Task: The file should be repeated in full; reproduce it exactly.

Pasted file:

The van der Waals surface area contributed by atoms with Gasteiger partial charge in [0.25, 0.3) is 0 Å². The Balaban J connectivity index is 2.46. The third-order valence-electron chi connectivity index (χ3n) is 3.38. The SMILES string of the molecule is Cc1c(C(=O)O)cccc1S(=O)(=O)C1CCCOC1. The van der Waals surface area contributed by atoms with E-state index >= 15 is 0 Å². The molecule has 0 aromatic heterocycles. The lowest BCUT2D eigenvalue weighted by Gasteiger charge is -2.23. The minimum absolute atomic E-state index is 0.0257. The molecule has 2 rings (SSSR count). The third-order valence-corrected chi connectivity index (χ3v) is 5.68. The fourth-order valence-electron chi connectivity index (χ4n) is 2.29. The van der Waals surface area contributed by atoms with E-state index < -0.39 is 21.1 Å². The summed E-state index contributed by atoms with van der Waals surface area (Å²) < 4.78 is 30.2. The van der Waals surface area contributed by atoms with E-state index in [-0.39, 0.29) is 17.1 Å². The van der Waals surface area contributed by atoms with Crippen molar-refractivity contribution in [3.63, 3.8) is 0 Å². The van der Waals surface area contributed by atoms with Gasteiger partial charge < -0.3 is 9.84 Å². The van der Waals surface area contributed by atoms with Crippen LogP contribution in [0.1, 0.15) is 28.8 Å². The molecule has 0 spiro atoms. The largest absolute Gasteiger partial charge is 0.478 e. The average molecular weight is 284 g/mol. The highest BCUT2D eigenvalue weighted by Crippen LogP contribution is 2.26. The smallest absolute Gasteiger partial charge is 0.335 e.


The van der Waals surface area contributed by atoms with Gasteiger partial charge in [0.25, 0.3) is 0 Å². The Balaban J connectivity index is 2.46. The third-order valence-electron chi connectivity index (χ3n) is 3.38. The SMILES string of the molecule is Cc1c(C(=O)O)cccc1S(=O)(=O)C1CCCOC1. The van der Waals surface area contributed by atoms with E-state index >= 15 is 0 Å². The molecule has 0 aromatic heterocycles. The lowest BCUT2D eigenvalue weighted by Gasteiger charge is -2.23. The minimum absolute atomic E-state index is 0.0257. The molecule has 2 rings (SSSR count). The third-order valence-corrected chi connectivity index (χ3v) is 5.68. The fourth-order valence-electron chi connectivity index (χ4n) is 2.29. The van der Waals surface area contributed by atoms with E-state index < -0.39 is 21.1 Å². The summed E-state index contributed by atoms with van der Waals surface area (Å²) < 4.78 is 30.2. The van der Waals surface area contributed by atoms with E-state index in [-0.39, 0.29) is 17.1 Å². The van der Waals surface area contributed by atoms with Crippen molar-refractivity contribution in [3.63, 3.8) is 0 Å². The van der Waals surface area contributed by atoms with Gasteiger partial charge < -0.3 is 9.84 Å². The van der Waals surface area contributed by atoms with Crippen LogP contribution in [0.1, 0.15) is 28.8 Å². The molecule has 0 spiro atoms. The largest absolute Gasteiger partial charge is 0.478 e. The average molecular weight is 284 g/mol. The highest BCUT2D eigenvalue weighted by Crippen LogP contribution is 2.26. The smallest absolute Gasteiger partial charge is 0.335 e.